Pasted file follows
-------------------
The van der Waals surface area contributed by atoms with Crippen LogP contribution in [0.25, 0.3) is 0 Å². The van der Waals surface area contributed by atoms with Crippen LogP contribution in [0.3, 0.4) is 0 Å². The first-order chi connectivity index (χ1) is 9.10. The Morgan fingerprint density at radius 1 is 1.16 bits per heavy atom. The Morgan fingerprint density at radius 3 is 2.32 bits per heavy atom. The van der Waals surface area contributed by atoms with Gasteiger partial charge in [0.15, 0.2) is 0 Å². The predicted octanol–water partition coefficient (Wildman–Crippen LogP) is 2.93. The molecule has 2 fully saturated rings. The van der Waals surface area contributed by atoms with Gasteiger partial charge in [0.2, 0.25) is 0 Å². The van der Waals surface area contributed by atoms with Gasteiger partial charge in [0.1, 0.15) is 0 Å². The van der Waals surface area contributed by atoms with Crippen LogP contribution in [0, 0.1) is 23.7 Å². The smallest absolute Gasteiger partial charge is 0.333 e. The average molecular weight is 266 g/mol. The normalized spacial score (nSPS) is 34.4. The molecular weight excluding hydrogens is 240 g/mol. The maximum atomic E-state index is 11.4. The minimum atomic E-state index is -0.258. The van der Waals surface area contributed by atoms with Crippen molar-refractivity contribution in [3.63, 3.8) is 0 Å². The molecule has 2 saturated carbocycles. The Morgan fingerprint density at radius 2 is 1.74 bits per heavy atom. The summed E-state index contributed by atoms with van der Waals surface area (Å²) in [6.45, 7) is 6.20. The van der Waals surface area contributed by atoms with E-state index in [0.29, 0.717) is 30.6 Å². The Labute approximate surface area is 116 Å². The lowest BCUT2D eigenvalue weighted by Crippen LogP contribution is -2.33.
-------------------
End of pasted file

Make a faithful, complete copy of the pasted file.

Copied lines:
The van der Waals surface area contributed by atoms with Crippen LogP contribution in [0.25, 0.3) is 0 Å². The van der Waals surface area contributed by atoms with Crippen LogP contribution in [0.3, 0.4) is 0 Å². The first-order chi connectivity index (χ1) is 9.10. The Morgan fingerprint density at radius 1 is 1.16 bits per heavy atom. The Morgan fingerprint density at radius 3 is 2.32 bits per heavy atom. The van der Waals surface area contributed by atoms with Gasteiger partial charge in [0.15, 0.2) is 0 Å². The predicted octanol–water partition coefficient (Wildman–Crippen LogP) is 2.93. The molecule has 2 fully saturated rings. The van der Waals surface area contributed by atoms with Gasteiger partial charge in [0.2, 0.25) is 0 Å². The van der Waals surface area contributed by atoms with Gasteiger partial charge in [0.1, 0.15) is 0 Å². The van der Waals surface area contributed by atoms with Crippen LogP contribution in [0, 0.1) is 23.7 Å². The smallest absolute Gasteiger partial charge is 0.333 e. The average molecular weight is 266 g/mol. The normalized spacial score (nSPS) is 34.4. The molecular weight excluding hydrogens is 240 g/mol. The maximum atomic E-state index is 11.4. The minimum atomic E-state index is -0.258. The van der Waals surface area contributed by atoms with Crippen molar-refractivity contribution in [3.63, 3.8) is 0 Å². The molecule has 2 saturated carbocycles. The Morgan fingerprint density at radius 2 is 1.74 bits per heavy atom. The summed E-state index contributed by atoms with van der Waals surface area (Å²) in [6.45, 7) is 6.20. The van der Waals surface area contributed by atoms with E-state index in [0.29, 0.717) is 30.6 Å². The Labute approximate surface area is 116 Å². The lowest BCUT2D eigenvalue weighted by Crippen LogP contribution is -2.33.